Ole’ Miss guard, Terence Davis (3), slips through the defense and heads to the hoop during the NCAA basketball game between the Auburn Tigers and the Ole’ Miss Rebels at The Pavillion in Oxford, MS. Ole’ Miss defeated Auburn, 82-67.

OXFORD – Ten months ago when Ole Miss hired Kermit Davis Jr. as its basketball coach, I called it a really wise hire, one that would pay huge dividends in the years ahead.

I just had no idea it would be this fast.

Here Wednesday night before an enthused, at times thunderous crowd of more than 8,000, Davis’s first Rebels reeled off their ninth straight victory, defeating No. 11 Auburn decisively, 82-67. The victory moved to Rebels, picked to finish 13th in the 14-team SEC, to 12-2 overall and 2-0 in the Southeastern Conference.

Rick Cleveland

Davis’ Rebels did what really good basketball teams do: First and foremost, they played really hard. They also played smart. They shared the ball. For the most part, they took really good shots. They defended. Boy, they defended, in both man-to-man and an effective 2-3 zone, against a team that can score fast with a lot of weapons.

Said Davis, “We really responded to all their runs. That’s what good teams do.”

Auburn’s Bruce Pearl was more to the point. “Ole Miss was terrific,” Pearl said. “Kermit did a better job than I did in having his team prepared. They guarded us well. I got out-coached … They were more aggressive. They were more physical. They were tougher.”

All true.

Terence Davis, a stupendously talented athlete, led the Rebels with 27 points and 12 rebounds, helping Ole Miss out-rebound the SEC’s leading rebounding team by eight. Asked about Ole Miss’s surprising success Terence Davis said it is simply the result of hard work.

“Man, we practice hard, two or two and a half hours,” he said. “We treat practices like games. We go hard.”

Terence Davis scored 17 points and grabbed seven rebounds in the first half when the Rebels bounded out to a 42-29 lead. No question, the crowd had much to do with it. “We feed off them,” Terence Davis said. “It was really loud tonight. We definitely had a home-court advantage.”

And Davis, a senior from Southaven, had plenty of help. Freshman KJ Buffen, a 6-foot-7 forward from Gainesville, Ga., provided 16 points in 23 minutes off the bench. Of Buffen, Kermit Davis said, “He’s just tough. No moment seems too big for him.”

January 09, 2019: Ole’ Miss center, Dominik Olejniczak (13), reacts after securing the ball during the NCAA basketball game between the Auburn Tigers and the Ole’ Miss Rebels at The Pavillion in Oxford, MS.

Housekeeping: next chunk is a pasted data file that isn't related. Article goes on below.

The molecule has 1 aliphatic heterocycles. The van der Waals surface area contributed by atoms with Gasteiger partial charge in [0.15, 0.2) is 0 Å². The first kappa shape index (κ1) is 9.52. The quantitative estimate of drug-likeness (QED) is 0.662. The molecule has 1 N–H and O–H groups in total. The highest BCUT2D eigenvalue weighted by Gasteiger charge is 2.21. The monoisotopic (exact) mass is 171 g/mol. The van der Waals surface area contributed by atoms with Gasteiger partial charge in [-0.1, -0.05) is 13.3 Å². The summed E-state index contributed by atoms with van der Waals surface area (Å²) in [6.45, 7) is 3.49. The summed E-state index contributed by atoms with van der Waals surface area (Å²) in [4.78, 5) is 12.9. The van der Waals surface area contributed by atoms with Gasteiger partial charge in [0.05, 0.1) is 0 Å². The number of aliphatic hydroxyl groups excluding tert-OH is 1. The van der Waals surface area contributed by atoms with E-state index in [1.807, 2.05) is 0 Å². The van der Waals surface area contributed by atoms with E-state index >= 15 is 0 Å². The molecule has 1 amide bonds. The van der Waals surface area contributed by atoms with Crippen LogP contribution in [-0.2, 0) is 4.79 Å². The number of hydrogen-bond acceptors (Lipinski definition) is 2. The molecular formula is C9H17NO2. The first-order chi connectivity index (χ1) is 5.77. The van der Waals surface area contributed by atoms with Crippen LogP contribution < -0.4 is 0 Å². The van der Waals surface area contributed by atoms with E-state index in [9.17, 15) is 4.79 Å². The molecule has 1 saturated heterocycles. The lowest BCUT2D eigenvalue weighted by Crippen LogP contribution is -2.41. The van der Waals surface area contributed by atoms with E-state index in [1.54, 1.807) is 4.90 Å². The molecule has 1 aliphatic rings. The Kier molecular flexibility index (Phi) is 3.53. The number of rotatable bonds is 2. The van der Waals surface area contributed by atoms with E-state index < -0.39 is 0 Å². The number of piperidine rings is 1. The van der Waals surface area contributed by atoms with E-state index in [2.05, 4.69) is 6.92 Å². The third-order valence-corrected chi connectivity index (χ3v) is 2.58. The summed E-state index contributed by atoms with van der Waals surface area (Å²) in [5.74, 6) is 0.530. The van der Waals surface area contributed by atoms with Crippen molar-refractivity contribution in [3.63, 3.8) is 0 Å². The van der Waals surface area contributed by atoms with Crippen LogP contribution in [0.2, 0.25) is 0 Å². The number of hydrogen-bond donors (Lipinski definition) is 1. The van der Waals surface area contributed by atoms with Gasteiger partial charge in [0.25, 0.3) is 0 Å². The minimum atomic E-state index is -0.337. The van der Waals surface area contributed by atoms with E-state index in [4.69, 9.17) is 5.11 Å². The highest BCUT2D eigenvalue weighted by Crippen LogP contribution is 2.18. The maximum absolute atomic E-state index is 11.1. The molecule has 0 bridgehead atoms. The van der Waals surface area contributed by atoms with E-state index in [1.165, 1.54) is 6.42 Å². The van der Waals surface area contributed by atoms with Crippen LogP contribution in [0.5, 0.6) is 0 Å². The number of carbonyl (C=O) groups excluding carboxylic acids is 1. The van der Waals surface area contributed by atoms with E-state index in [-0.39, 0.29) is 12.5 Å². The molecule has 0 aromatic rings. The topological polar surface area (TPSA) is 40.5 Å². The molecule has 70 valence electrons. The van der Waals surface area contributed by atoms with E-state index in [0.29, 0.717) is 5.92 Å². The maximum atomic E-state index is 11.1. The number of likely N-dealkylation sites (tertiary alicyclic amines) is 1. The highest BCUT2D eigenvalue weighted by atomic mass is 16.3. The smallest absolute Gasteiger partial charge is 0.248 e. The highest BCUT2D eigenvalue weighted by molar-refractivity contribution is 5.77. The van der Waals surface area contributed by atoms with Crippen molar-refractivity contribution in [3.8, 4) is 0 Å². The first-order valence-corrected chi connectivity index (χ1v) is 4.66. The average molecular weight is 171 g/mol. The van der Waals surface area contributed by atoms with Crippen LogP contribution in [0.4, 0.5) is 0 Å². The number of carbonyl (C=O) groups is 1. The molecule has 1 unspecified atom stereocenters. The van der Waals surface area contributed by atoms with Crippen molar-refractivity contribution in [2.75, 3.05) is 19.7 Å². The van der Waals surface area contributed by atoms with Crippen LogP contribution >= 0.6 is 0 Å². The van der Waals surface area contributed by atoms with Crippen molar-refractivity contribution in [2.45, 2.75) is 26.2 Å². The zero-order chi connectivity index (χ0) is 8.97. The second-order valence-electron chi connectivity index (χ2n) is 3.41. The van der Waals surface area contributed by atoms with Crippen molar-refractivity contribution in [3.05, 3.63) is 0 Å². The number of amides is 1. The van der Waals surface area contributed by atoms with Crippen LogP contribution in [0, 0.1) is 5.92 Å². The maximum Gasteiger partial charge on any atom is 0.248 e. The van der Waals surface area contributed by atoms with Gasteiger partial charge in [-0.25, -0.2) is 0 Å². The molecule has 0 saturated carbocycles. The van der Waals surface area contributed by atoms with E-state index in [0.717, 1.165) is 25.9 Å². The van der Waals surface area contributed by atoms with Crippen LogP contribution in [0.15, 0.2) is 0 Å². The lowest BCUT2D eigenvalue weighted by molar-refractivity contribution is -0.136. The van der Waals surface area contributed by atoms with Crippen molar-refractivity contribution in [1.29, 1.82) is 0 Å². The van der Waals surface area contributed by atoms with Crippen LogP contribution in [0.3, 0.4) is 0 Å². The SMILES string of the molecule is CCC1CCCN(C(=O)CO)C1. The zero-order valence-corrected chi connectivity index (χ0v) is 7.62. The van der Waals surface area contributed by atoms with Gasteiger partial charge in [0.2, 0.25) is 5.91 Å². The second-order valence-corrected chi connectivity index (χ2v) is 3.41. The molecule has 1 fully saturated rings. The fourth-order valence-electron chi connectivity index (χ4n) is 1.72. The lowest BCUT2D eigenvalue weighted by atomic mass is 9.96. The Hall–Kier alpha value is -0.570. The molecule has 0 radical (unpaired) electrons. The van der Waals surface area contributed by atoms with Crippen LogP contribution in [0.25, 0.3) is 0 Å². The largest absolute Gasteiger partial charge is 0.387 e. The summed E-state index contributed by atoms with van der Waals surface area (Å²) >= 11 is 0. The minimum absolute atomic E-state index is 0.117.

And then there was 7-foot center Dominik Olejniczak, the junior Pole, who might be the SEC’s most improved big man this season. He scored 11 points, provided seven boards and battled Auburn’s big men on better than even terms.

“I thought coming in we had an advantage inside,” Pearl said. “We didn’t.”

Perhaps as impressive as anything: Ole Miss beat the nation’s No. 11 team with leading scorer Breinn Tyree, who scored 31 points against Vanderbilt last Saturday, shooting 1 for 10 and scoring only five points, 13 below his average.

“Breein tried to score 31 in the first half tonight,” Davis said. “That was his problem. That’s why he was 1 for 10. … ”

That’s the deal with Kermit Davis. He will hold every player, including his leading scorer, accountable. And, as he put it, “We beat one of the best teams in the country with our leading scorer going 1 for 10. That’s pretty good.”

Pearl wanted everybody to know Andy Kennedy, the former Ole Miss coach, deserves some credit. “He left Kermit a good team,” Pearl said. “They’ve got some players..

That’s true and something else Pearl said is also true.

“Kermit gives them more discipline offensive,” he said. “Andy gave them more freedom on offense. With freedom sometimes comes some empty possessions. With Kermit, you don’t get empty possessions.”

But you do get defense, lots of it.

And now the Rebels head Saturday to Starkville, where they will take on No. 14 Mississippi State. State will be favored and should be.

For Kermit Davis, Jr., it will be a return to the place where he grew up when his daddy was the Bulldogs coach.

“Me or my brother probably made the first basket ever at Humphrey Coliseum right after it was built,” he said. “It’s going to be different. I know I’ll see a lot of old friends. But I’ve said this before, nobody in that gym Saturday is going to want to beat Mississippi State worse than I do.”

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Rick Cleveland, a native of Hattiesburg and resident of Jackson, has been Mississippi Today’s sports columnist since 2016. A graduate of the University of Southern Mississippi with a bachelor’s in journalism, Rick has worked for the Monroe (La.) News Star World, Jackson Daily News and Clarion Ledger. He was sports editor of Hattiesburg American, executive director of the Mississippi Sports Hall of Fame. His work as a syndicated columnist and celebrated sports writer has appeared in numerous magazines, periodicals and newspapers.
Rick has been recognized 13 times as Mississippi Sports Writer of the Year, and is recipient of multiple awards and honors for his reporting and writing.